Options are extremely useful in trading. If you want to learn how to use an options strategy that could potentially more than double your money, check it out here.
Now, there’s a lot that goes into options trading, some even say you have to know heavy math like stochastic calculus to trade them…Well, that’s not true. You just need to understand the basics of options and keep it simple. When you’re trading options, the pros know they have to know how “sensitive” they are to changes in different factors. The sensitivities, also known as the Greeks, are extremely useful when you’re trying to break into options trading.
The Greeks include an option’s delta, gamma, theta, rho and vega (even though vega isn’t a Greek letter). Now, we’re going to be focused on gamma here because it’s an important factor to know when you’re starting out in the world of options trading.
Now, what is gamma in options?
An option’s gamma is a measurement of risk that looks at the change of its delta. Gamma is usually expressed as a percentage, reflecting the change in the option’s delta in response to one point movement of the underlying stock price.
Options trading: Gamma Explained
The pros use gamma to measure how sensitive an option’s price is to changes in delta. Now, an option’s delta measures the changes in an option’s price in relation to changes in the underlying stock’s price. In other words, if a call option has a delta of 0.50, that means for every $1 change in the underlying stock, the option’s delta will change by $0.50. Take note that a put option’s delta is negative. That means if a put option has a delta of -0.50, if the stock gains $1, the option would decrease by 50 cents.
Since the gamma reflects the rate of change of delta, it reflects the fluctuations in delta for a one point move in the underlying stock price.
Keep in mind that gamma is constantly changing even if there are small moves in the underlying stock’s price. Depending on where the stock price is in relation to the option’s strike price, options will have varying gammas. The peak value of an option’s gamma is when the stock price is near the strike price of the option. As you go deeper into or out of the money, the gamma should decrease. Options that are deep in the money or out of the money have gammas close to 0. Moreover, the time to expiration affects an option’s gamma. Gamma tends to be higher for options that are near the money and closer to expiration.
Gamma Options: Quick Example
For example, take a look at the options chain for Apple Inc (AAPL). At the time, AAPL was trading at $220.11. Now, if you look at the gamma for the $170 strike price calls, you’ll notice the gamma is 0. Next, look at the gamma for the $267.50 strike price calls. Again, you’ll notice the gamma is 0.
Let’s take a look at how to interpret gamma values.
When you buy options, you are long gamma. On the other hand, when you short options (which I don’t suggest for beginners) you are short gamma. Let’s assume a call has a delta of 0.50 and a gamma of 0.02. That means if the stock goes up $1, the delta will increase by the gamma value. In other words, if the stock goes up $1, the delta will increase to 0.52. On the other hand, let’s say the stock goes down by $1, then the delta will drop to 0.48. Keep in mind, when the stock price changes, so will the gamma.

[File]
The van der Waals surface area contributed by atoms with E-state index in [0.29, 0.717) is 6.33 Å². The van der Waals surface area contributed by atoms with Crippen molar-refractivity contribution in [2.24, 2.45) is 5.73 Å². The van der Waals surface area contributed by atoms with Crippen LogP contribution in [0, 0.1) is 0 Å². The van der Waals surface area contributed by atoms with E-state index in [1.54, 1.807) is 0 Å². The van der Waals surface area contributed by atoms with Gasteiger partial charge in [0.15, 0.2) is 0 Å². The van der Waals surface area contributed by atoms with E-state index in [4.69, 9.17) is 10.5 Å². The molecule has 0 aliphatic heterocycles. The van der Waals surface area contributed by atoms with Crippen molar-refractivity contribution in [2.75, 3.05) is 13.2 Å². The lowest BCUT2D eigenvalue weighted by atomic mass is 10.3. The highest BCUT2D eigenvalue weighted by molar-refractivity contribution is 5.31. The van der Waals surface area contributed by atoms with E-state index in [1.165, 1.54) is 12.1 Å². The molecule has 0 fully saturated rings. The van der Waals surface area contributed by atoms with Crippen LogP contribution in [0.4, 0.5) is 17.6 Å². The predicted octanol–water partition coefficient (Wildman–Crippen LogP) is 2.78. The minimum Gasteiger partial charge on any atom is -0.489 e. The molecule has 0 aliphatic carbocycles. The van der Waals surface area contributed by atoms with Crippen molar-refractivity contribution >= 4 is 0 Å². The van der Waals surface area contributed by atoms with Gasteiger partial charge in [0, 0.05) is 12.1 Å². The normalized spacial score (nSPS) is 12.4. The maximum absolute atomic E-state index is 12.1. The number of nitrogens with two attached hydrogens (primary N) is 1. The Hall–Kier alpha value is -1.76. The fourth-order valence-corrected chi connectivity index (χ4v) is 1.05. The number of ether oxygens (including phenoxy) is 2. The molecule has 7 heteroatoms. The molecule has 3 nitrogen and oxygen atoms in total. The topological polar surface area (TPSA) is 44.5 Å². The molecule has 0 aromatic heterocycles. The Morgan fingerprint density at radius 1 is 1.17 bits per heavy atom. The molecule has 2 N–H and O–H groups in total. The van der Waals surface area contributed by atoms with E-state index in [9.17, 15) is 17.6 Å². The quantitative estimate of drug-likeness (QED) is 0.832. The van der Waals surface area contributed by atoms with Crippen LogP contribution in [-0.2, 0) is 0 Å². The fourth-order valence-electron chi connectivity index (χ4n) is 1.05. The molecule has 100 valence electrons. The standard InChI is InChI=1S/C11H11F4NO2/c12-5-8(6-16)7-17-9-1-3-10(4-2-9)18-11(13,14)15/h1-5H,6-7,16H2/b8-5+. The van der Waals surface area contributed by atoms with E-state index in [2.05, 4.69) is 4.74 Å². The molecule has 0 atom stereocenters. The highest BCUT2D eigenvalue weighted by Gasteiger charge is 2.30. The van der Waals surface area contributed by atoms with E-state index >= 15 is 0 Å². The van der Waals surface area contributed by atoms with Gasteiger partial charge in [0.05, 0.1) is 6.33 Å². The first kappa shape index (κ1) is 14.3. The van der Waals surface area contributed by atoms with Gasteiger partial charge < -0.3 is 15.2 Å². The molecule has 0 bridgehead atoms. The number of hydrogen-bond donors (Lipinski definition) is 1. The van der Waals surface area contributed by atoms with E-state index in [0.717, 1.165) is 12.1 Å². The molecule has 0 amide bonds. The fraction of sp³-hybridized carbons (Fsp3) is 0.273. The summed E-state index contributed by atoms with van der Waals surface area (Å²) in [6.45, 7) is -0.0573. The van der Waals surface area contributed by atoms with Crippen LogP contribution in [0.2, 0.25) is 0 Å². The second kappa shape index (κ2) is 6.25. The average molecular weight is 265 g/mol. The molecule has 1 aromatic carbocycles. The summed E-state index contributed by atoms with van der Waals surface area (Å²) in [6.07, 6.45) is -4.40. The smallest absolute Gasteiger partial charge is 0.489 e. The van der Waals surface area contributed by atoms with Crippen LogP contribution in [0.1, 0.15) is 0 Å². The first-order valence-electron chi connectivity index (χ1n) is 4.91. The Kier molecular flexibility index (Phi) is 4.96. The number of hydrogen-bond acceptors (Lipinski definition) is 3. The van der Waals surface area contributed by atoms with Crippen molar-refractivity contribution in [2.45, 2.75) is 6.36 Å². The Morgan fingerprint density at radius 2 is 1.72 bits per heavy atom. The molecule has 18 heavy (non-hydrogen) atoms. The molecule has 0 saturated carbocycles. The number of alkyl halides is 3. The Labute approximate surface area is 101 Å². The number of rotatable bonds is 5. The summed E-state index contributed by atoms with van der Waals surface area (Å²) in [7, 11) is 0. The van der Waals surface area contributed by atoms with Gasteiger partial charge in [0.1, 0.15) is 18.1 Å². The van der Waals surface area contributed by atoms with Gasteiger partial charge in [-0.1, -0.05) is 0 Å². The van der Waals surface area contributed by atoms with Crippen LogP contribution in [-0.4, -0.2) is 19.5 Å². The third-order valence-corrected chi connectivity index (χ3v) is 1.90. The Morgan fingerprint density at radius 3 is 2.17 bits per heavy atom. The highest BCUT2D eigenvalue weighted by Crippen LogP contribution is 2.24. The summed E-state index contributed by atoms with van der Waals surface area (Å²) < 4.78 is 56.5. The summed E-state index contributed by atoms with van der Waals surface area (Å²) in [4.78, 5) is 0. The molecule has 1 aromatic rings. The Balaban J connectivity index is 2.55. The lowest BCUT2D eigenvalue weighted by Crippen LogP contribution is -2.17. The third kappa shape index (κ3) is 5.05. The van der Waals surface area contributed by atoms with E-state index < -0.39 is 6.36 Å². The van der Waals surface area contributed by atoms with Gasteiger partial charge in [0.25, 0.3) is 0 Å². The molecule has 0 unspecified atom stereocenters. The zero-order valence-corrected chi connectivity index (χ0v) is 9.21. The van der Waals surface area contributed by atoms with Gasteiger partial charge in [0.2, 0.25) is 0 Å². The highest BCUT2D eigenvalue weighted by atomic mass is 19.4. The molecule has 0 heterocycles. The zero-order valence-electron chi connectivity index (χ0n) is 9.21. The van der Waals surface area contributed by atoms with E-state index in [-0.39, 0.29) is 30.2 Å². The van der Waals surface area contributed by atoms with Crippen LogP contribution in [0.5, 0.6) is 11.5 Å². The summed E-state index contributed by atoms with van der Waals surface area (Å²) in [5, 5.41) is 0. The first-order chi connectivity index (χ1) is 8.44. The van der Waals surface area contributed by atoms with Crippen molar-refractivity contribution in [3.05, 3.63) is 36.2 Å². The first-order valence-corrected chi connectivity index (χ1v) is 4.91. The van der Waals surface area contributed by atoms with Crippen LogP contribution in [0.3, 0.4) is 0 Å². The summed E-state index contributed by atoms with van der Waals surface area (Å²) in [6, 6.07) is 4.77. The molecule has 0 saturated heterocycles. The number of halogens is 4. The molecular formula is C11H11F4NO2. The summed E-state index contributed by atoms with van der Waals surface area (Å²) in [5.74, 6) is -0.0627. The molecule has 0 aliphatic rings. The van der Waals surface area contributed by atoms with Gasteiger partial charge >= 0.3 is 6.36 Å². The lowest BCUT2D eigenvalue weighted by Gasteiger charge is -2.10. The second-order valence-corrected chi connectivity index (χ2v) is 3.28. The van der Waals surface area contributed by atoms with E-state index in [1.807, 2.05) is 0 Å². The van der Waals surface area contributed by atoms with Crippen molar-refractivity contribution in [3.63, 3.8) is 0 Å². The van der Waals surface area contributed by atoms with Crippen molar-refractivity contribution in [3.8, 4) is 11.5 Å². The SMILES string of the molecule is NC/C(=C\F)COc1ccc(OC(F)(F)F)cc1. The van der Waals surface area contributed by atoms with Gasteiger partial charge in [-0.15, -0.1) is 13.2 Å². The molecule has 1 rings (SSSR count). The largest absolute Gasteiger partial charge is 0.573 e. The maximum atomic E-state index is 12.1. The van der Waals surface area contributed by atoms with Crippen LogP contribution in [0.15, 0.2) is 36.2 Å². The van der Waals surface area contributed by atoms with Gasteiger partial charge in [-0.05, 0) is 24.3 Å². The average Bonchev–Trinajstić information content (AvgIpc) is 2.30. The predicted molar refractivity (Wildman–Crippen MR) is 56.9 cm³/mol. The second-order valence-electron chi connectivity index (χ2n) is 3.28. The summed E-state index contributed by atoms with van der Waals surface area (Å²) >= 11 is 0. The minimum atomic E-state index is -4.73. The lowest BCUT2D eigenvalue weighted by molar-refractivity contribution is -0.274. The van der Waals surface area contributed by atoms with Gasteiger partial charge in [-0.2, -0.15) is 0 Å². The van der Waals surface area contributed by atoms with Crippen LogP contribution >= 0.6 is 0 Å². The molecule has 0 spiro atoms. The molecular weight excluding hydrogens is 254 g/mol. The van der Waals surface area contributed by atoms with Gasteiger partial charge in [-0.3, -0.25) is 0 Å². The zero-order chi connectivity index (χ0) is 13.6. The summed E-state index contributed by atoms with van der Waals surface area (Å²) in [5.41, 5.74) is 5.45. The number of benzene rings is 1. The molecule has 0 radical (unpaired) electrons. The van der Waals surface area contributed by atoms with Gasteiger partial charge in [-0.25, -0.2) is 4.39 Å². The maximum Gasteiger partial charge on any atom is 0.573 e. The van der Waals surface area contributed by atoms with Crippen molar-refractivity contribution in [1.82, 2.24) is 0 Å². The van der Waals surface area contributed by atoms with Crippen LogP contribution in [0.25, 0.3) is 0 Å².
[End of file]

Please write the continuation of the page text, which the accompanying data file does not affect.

On the other hand, if you buy a put option with a delta of -0.50 and a gamma of 0.02, the opposite is true. If the stock price falls by $1, the delta will decrease by the gamma value. That means the gamma would be at -0.50. On the other hand, if the stock goes up $1, the delta will increase to -0.48.
Remember when I noted time to expiration affects an option’s gamma? Well, as the expiration date approaches, the gamma of at-the-money (ATM) options increases, while the gamma of in-the-money (ITM) and out-of-the-money (OTM) options decreases.
Gamma in Options: An Example
That said, assume AAPL is trading at $220, and there are 9 days left to expiration. As the expiration date nears, the ATM options will increase. On the other hand, the ATM options with one year until the expiration date may not fluctuate too much.
Now, changes in volatility would also affect gamma values. When the level of implied volatility is low, the gamma of ATM options is high. Conversely, deep ITM or OTM options approach 0. When the level of implied volatility is high, gamma tends to be stable across all strike prices. When implied volatility is high, the time value of ITM and OTM options are high. Therefore, the time value of these type of options as the expiration date nears would have less dramatic moves. Consequently, deep ITM and OTM options have low and stable gamma.
Here’s a look at how gamma looks on this chart.
At the time, AAPL was trading around $220. Notice how the peaks are around the $220 strike price options.
If you want to see how to start trading options, watch this video here.
The Bottom Line
When you’re getting into options trading, one of the key components to understand is gamma. It helps to understand how your position might be affected by changes in the delta of an option. Keep in mind, this is not the be all and end all of understanding options. Now, if you’re ready to really get into options trading – click here.
For a limited time, you can also check out our free e-book, Option Profit Accelerator, to learn more about gamma in options and start making money trading options today.
Jeff Bishop is lead trader at WeeklyMoneyMultiplier.com and widely recognized as the Mensa Trader. He runs short-term trading strategies, using stocks, options and leveraged ETFs.